Update II: I’ve now had a chance to read the article, by Janet Reitman. It’s not great, but it’s pretty good. There’s not much new, but it offers a level of detail I haven’t seen previously, including interesting information about Tsarnaev’s abandonment by his family and his gradual embrace of his brother’s radical form of Islam.

No doubt many people will say that the article “excuses” Tsarnaev, but I don’t see it that way. To explain is not to excuse. I certainly don’t excuse him. We need to understand as best we can what happened, and why.

I thought the most chilling part came near the end, when we learn how widespread the belief is among Tsarnaev’s fellow immigrant classmates that 9/11 was an “inside job.”

Obama’s Nobel Prize

obama_20091009I should be reading the papers and getting ready for class, but I just want to get this out there first. No doubt the topic will inspire a long string of comments, and probably a few of you will have more coherent thoughts than I do.

President Obama is a leader of extraordinary promise. I think he’s already accomplished a lot. His policies helped steer the worst economic crisis since the 1930s into something like a normal recession. He’s come closer to enacting comprehensive health-care reform than any previous president.

And, yes, his approach to foreign policy has combined pragmatism, cooperation and an orientation toward negotiation and peace that stands in stark contrast with the belligerent Bush-Cheney team. I’m also glad he’s rethinking his original desire to escalate in Afghanistan.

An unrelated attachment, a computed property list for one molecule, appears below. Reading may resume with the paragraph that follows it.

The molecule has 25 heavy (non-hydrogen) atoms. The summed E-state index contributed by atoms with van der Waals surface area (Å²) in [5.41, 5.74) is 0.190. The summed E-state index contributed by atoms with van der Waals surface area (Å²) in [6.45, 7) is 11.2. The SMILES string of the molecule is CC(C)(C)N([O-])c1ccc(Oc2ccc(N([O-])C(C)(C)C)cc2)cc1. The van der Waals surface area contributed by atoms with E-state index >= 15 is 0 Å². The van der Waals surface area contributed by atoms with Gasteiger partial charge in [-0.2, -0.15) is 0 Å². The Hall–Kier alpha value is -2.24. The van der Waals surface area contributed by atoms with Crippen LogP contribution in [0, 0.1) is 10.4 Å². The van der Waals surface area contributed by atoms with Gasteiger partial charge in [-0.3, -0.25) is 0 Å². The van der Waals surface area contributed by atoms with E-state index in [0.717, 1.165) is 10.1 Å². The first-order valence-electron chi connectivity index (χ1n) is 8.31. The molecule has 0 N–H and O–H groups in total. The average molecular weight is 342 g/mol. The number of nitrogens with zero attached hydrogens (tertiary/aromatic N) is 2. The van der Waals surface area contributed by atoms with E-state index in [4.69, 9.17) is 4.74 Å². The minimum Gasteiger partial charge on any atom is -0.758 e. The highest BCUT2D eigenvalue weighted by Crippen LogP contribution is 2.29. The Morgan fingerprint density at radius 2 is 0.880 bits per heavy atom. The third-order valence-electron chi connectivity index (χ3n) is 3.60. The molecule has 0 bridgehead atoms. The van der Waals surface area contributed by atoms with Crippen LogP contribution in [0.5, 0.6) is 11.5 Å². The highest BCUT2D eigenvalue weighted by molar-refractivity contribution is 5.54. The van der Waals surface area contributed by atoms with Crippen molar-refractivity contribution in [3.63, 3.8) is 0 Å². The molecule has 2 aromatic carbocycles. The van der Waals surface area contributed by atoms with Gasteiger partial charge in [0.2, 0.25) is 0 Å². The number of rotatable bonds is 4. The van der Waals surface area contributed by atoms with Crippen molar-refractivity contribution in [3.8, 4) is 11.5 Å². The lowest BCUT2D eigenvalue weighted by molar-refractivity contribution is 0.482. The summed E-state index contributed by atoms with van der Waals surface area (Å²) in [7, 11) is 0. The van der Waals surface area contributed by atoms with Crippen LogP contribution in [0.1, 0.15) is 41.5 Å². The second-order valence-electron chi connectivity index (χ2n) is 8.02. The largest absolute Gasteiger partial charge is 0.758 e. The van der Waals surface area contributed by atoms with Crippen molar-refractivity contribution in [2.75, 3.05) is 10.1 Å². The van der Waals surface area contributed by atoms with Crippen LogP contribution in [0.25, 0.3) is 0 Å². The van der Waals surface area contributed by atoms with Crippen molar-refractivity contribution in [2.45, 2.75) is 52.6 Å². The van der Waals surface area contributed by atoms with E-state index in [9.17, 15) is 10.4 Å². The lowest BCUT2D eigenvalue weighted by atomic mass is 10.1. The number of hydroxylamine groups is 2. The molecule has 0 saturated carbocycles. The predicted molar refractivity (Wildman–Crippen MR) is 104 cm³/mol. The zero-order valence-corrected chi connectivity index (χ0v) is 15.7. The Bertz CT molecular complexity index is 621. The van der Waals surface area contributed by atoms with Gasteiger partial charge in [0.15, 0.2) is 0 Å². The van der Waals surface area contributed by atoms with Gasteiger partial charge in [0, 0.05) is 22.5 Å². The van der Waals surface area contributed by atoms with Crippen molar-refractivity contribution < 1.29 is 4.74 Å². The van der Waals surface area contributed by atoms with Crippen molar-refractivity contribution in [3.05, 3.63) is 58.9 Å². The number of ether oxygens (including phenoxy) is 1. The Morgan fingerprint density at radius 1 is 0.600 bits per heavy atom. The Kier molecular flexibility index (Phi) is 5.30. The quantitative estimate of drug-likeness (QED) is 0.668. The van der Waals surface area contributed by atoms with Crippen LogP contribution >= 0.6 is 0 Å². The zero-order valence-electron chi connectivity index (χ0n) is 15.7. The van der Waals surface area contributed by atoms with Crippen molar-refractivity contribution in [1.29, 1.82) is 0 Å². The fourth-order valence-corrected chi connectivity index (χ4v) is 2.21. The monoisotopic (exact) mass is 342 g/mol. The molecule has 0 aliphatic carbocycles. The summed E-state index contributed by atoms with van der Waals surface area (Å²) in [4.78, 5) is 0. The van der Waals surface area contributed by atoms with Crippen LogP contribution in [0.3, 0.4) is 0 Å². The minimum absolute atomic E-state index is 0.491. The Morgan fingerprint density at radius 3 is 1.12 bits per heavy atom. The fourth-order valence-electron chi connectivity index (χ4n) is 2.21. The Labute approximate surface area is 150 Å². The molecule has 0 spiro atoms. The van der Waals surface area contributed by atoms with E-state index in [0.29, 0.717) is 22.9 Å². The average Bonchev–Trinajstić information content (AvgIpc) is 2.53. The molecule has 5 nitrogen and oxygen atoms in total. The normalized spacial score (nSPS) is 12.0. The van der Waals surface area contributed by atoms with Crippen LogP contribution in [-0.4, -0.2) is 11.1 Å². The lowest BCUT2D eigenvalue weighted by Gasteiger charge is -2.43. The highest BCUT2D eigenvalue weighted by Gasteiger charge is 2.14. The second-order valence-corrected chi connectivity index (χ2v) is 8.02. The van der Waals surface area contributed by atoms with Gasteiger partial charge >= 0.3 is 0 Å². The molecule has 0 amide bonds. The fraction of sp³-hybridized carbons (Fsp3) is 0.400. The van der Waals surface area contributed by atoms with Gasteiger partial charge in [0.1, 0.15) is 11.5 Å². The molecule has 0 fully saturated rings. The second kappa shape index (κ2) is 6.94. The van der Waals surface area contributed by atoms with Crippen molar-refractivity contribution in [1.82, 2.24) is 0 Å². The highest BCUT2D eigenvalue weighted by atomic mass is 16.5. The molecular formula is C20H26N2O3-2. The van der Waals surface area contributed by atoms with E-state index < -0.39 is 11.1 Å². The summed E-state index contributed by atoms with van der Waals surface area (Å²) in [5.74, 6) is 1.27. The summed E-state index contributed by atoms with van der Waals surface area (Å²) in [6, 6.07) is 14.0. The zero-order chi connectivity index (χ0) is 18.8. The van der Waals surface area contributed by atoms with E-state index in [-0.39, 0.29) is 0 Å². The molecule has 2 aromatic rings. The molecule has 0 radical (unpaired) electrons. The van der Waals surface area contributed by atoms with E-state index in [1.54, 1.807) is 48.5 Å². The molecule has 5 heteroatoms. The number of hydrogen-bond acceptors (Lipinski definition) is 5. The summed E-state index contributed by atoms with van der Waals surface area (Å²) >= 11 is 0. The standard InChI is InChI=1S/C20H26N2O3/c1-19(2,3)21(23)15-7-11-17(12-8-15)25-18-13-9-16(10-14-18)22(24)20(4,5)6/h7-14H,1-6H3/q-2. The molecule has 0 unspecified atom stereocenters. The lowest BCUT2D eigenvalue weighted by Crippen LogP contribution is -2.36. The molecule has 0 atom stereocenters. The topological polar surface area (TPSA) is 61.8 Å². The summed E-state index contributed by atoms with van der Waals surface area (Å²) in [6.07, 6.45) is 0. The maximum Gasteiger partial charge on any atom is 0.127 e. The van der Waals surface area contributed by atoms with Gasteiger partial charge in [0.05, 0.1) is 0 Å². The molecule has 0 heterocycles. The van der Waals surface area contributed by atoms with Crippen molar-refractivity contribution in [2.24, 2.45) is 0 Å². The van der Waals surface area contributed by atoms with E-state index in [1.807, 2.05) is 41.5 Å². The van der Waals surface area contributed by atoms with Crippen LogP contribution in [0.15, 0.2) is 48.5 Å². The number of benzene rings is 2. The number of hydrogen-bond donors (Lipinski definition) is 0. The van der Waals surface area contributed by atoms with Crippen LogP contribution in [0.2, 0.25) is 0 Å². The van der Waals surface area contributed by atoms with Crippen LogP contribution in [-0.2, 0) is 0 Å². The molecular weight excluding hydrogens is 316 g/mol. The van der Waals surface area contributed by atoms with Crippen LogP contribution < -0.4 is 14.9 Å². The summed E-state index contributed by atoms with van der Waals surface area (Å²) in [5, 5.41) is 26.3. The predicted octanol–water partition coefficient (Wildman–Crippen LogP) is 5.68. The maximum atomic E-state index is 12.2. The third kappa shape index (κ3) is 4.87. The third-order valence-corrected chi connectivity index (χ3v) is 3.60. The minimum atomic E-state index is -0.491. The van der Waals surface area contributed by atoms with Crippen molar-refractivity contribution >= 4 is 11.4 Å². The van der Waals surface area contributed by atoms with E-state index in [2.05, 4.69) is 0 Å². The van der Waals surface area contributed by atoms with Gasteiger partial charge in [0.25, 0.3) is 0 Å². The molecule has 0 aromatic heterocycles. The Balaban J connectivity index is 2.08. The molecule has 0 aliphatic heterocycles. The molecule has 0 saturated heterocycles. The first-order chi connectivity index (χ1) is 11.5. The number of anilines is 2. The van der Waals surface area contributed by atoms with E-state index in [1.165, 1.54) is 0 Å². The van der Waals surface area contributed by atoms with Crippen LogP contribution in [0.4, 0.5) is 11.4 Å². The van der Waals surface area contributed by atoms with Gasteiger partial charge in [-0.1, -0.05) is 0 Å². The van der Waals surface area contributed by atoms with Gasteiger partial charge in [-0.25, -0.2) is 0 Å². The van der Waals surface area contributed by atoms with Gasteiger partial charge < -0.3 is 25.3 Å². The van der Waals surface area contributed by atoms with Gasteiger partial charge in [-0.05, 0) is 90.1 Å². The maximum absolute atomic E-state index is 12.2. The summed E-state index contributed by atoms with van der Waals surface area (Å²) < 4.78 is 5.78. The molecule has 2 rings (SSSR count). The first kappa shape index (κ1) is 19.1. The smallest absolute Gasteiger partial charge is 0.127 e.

That said, I’m puzzled, to say the least, by his winning the Nobel Peace Prize. I think Obama might well have been Nobel-worthy in a couple of years, depending on what he’s able to accomplish with regard to the Israeli-Palestinian conflict, with Iran and its nuclear aspirations, with the Afghanistan-Pakistan mess and with North Korea. And that’s assuming he can find willing negotiating partners.

For the Nobel committee to award its most prestigious honor to Obama at this early stage of his presidency, the members must have been thinking one of two things:

  • He deserves it for all sorts of symbolic reasons: he’s the first African-American president, he represents a clean break with George W. Bush and he’s reached out to the international community in a variety of ways.
  • He doesn’t really deserve it, but he should get it in order to give him ammunition (oops; bad word) against his critics and to provide some momentum to his peace-making efforts.

I don’t think either of those reasons are good enough.

Conservatives, needless to say, are going to have a field day with this, comparing it to previous Nobels they think were undeserving, such as those given to Jimmy Carter and Al Gore. By contrast, I think Gore and especially Carter were very deserving recipients who received the honor on the basis of many years of hard work.

Many liberals are going to be thrilled that Obama won, although the early buzz on the left, based solely on my monitoring of Twitter, is that at least some liberals are as perplexed as I am.

Not that Obama is the worst selection ever. Certainly there have been much more undeserving recipients, such as Yasser Arafat and Henry Kissinger. (Despite what some conservatives are claiming on Twitter, Adolf Hitler did not win the Nobel. Try looking it up, folks.)

Anyway — there you have it. Discuss among yourselves.